Exploring Iowa's Rock & Roll History at the UNI Museum

Feb 8, 2017

In the long history of rock and roll music, Iowa is, unfortunately, best known as the state where Buddy Holly, Richie Valens and The Big Bopper were killed in a plane crash. Of course, there’s much more to it than that. The UNI Museum’s exhibit Ballroom Bash: Iowa’s Rock n’ Roll Legacy shines a light on Iowa’s influence and importance in rock history. The exhibit has been on display at UNI’s Rod Library since August of 2016. It’s a collaboration between the UNI Museum and the Iowa Rock n’ Roll Music Association.

The exhibit features pieces on loan from the Iowa Rock n’ Roll Music Association and the Cedar Falls Historical Society, along with several private contributors, including leader of the Blue Band and Iowa rock and roll hall of fame inductee, Iowa Public Radio’s own Bob Dorr. Iowa bands Headstone and House Of Large Sizes are also featured prominently.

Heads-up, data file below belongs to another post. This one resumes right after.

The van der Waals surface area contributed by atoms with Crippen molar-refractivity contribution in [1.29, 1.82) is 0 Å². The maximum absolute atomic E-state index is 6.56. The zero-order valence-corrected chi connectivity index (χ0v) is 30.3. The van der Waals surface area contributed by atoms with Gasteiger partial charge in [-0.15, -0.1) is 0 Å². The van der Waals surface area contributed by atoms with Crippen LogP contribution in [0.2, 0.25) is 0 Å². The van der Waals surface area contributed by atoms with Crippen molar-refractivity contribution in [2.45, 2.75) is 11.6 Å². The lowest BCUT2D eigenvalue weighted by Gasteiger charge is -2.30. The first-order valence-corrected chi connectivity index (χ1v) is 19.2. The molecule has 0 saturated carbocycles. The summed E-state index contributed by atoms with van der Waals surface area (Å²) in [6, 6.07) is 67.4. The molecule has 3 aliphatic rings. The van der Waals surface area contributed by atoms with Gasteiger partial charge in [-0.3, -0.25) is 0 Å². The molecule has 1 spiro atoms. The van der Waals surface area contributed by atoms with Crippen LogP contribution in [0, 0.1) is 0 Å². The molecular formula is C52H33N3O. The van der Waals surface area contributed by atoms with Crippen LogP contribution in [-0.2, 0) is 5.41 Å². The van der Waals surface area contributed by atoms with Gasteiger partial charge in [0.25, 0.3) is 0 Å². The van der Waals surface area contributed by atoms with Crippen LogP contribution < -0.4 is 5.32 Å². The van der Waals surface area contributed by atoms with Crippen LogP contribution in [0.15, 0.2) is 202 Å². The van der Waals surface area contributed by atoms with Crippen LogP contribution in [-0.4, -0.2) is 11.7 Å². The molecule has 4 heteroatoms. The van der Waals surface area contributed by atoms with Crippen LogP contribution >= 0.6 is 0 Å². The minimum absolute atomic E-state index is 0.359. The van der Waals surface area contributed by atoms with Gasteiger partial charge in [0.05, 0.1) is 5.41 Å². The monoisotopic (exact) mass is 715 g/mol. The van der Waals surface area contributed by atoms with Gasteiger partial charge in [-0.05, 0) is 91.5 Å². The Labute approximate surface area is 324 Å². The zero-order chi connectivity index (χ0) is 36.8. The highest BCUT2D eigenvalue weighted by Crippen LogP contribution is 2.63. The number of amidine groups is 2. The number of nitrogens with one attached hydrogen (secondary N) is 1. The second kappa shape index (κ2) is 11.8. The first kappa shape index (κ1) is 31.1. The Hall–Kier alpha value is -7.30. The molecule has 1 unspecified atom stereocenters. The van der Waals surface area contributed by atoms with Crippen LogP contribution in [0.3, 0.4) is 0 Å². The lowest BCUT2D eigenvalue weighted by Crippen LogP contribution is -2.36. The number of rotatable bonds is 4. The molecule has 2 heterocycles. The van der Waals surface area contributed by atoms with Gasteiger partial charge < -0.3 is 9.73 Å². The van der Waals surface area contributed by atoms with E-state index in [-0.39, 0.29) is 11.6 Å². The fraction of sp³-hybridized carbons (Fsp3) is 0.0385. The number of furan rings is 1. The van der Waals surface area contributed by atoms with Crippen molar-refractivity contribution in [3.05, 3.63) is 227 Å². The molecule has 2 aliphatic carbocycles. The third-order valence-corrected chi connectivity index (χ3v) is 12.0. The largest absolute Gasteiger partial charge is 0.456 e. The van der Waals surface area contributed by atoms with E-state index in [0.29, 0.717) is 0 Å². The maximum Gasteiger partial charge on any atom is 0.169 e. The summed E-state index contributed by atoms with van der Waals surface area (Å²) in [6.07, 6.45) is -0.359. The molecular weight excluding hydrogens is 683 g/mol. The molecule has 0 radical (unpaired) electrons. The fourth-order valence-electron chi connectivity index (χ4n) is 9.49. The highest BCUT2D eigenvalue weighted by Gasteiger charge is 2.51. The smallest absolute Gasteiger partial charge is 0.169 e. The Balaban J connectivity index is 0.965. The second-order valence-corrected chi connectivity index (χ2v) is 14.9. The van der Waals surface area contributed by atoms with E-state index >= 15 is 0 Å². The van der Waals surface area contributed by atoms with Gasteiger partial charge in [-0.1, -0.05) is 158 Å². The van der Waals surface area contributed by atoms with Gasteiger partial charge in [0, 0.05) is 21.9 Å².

The exhibit also includes pieces from more well-known artists, such as The Doobie Brothers, whose original drummer Keith Knudsen was born in Le Mars, and The Everly Brothers, who spent time in Iowa during their childhood.

The Ballroom Bash exhibit will remain in UNI’s Rod Library through August of this year, and will host a performance by UNI’s West African Drum Ensemble on April 20th. The exhibit maintains the same hours as the Library during the week, but visitors are encouraged to stop by during business hours in order to ask questions and receive a personal walkthrough from Museum staff.

This story originally aired during the February edition of IPR’s Iowa Arts Showcase. Thanks to Jess Cruz and Nathan Arndt of the UNI Museum for their participation and assistance.